This is the second in a series of profiles of our ayudantes. Ayudante means ‘assistant’, and is the name we give to the young people receiving university scholarships through La Esperanza Granada. Alongside their studies, the ayudantes are long term interns who give 5 hours of their time every weekday to support La Esperanza Granada. Our ayudantes are so much more than assistants – they are critical to our success. More information about our ayudante programme is available here.
Enoc is one of our newest ayudantes, and began his internship with La Esperanza Granada just 9 months ago. He is based in Mercedes Mondragon school, where he teaches English to the children alongside some of our international volunteers. This can be challenging, with classes routinely containing up to 35 children, but Enoc enjoys it. He cites one key factor to their success - teamwork.
“Everything about our work in the schools is done together. We plan our lessons together, and teach alongside each other. Even when we are able to divide the kids into groups for different activities, we are still working to the same plan.”
Enoc knows what a difference a strong ayudante and volunteer team can make – he was in the 6th grade at Nueva Esperanza school when La Esperanza Granada volunteers started to work there, and remembers how it changed things.
“They introduced lots of new activities, games and sports, which really helped to keep us interested and engaged. The teachers just don’t have enough time for that sort of thing, but it makes a huge difference to the kids.”
After primary school, Enoc found himself drifting, struggling to adapt to high school and losing interest in his studies. A high school sponsorship from La Esperanza Granada gave him the opportunity to change school, re-engage with learning and embrace a more optimistic outlook.
“The new school was totally different. They taught a wider range of subjects, gave us more support and really sparked my interest in learning again.”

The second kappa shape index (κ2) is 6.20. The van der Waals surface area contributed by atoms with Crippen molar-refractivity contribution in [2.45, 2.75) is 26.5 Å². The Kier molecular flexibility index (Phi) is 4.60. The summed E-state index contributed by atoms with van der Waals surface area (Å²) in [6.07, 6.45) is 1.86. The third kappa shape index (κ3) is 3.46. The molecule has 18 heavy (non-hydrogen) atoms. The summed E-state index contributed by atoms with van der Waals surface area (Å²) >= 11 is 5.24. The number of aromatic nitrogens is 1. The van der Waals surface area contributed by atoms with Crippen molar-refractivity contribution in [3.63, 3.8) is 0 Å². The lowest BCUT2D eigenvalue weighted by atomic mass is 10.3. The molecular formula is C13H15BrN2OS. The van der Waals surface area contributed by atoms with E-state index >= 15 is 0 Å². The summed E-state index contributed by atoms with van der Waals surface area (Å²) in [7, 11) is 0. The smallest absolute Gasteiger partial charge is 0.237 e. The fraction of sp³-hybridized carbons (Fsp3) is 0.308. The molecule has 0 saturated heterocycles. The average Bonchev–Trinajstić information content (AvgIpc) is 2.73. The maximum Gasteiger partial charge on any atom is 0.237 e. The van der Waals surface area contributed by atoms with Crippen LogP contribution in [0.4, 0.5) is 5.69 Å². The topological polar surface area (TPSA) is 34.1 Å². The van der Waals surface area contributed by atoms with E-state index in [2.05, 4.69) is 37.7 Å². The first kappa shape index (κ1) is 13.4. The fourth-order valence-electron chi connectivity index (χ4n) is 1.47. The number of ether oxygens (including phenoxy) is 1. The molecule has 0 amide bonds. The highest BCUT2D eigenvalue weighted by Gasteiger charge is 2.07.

Enoc is now in his first year at UCAN University in Masaya, studying software engineering and learning how to code, build databases and more. He has always been interested in technology (and has also taught computing for La Esperanza Granada), and this course has provided the opportunity to take his understanding to a new level, and turn his interest into highly employable skills.
“The opportunities in Nicaragua are getting better all the time. Once I have finished my studies, I hope to find a good job that makes the most of the skills I’m learning now.”
When asked if he has anything else he want to add, Enoc has only one thing on his mind:
“I just want to say thank you for the opportunities I’ve been given through La Esperanza Granada. Without the support of my sponsors, I wouldn’t have finished high school and could never have dreamt of going to university or working alongside volunteers from all over the world. I’m delighted I’m able to give something back by working for La Esperanza Granada whilst studying, and I hope to help support many other kids like me to go on to high school and university.”
Enoc’s unprompted enthusiasm is a good reminder of why La Esperanza Granada is here – to support young people to get the education they need to take control of their lives and realise their potential.